Salmon tacos with cabbage slaw

At the start of the year, buzzing with good intentions and goals for 2015, I set up several reminders on my phone. Eat breakfast. Yes, I need a cue for this extremely important daily task, to nag me, otherwise the window closes and I’m left hungry. Cod liver oil. To prompt me to take this age old supplement that I wholeheartedly believe in. Salmon. A memo to encourage me to eat oily fish more often. Most of the time these words that flash across the screen of my phone are hastily dismissed. Yet a subliminal message must trickle through to my consciousness, because today I had the urge to make salmon tacos with cabbage slaw.

Fish tacos are the best. Light. Fresh. Tasty. Colourful. Zingy. Zesty. Crunchy. Soft. Fun. This list of adjectives alone makes me want to prepare and scoff some right now. Plus they make great informal finger food and create a little bit of theatre when they are presented on a long plank, all neatly standing in a row, strands of pink cabbage and leafy coriander rustically on show, protruding from the sides.

Salmon tacos with cabbage slaw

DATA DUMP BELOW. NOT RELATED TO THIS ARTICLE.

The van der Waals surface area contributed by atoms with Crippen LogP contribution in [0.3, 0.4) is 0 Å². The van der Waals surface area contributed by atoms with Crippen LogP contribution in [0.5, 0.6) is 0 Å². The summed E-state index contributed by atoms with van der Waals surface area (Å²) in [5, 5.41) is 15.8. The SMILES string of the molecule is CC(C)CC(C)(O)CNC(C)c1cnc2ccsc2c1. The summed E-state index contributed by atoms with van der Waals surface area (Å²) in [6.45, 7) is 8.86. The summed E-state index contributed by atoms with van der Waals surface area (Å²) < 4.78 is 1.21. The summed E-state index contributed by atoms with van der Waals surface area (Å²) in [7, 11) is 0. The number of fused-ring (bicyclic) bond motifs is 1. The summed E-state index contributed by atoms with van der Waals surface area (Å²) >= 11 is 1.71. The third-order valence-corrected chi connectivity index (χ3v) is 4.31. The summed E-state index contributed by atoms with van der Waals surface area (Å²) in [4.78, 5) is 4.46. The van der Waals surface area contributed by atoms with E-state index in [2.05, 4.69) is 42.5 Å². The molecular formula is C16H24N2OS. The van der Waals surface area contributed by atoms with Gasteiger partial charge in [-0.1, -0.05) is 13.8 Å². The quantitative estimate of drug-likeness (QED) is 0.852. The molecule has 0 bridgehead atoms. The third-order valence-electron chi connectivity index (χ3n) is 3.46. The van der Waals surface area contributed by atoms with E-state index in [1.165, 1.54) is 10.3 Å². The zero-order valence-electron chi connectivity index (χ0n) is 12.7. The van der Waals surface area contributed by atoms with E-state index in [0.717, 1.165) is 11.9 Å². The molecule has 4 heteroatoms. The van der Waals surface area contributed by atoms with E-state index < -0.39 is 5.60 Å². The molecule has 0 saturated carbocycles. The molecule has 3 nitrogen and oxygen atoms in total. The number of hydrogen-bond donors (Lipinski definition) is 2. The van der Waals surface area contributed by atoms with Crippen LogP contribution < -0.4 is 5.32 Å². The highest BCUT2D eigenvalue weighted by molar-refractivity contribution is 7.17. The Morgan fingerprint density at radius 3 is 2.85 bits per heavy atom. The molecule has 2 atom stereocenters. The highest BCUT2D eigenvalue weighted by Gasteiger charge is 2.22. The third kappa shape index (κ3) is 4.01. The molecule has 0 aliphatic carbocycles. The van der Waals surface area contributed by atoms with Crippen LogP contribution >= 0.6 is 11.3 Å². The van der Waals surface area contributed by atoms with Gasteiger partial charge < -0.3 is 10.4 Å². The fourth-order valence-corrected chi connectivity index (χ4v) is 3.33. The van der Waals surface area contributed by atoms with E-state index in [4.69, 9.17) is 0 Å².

For two.

For the salmon

  • 2 fillets of salmon
  • 2 tsp smoked paprika
  • 1 tsp chilli powder
  • 1 tsp garlic powder
  • sea salt
  • black pepper

Mix the spices on a plate and then coat the salmon in them by pressing the fish onto the plate.

Cook the salmon on all sides in a fairly hot pan or on the barbecue, only turning when each side has a lovely crust.

For the cabbage slaw

  • red cabbage
  • juice of a lime
  • pinch of sea salt

Slice the cabbage as finely as you can, pour over the lime juice and add the pinch of salt then massage the slaw with you hands. This step will soften the cabbage slightly and make it juicy and flavoursome. Add some chopped avocado to the mix if you wish.

To serve

  • warm soft flour tortillas
  • mayonaise
  • coriander, washed and coarsely chopped
  • lime wedges

To assemble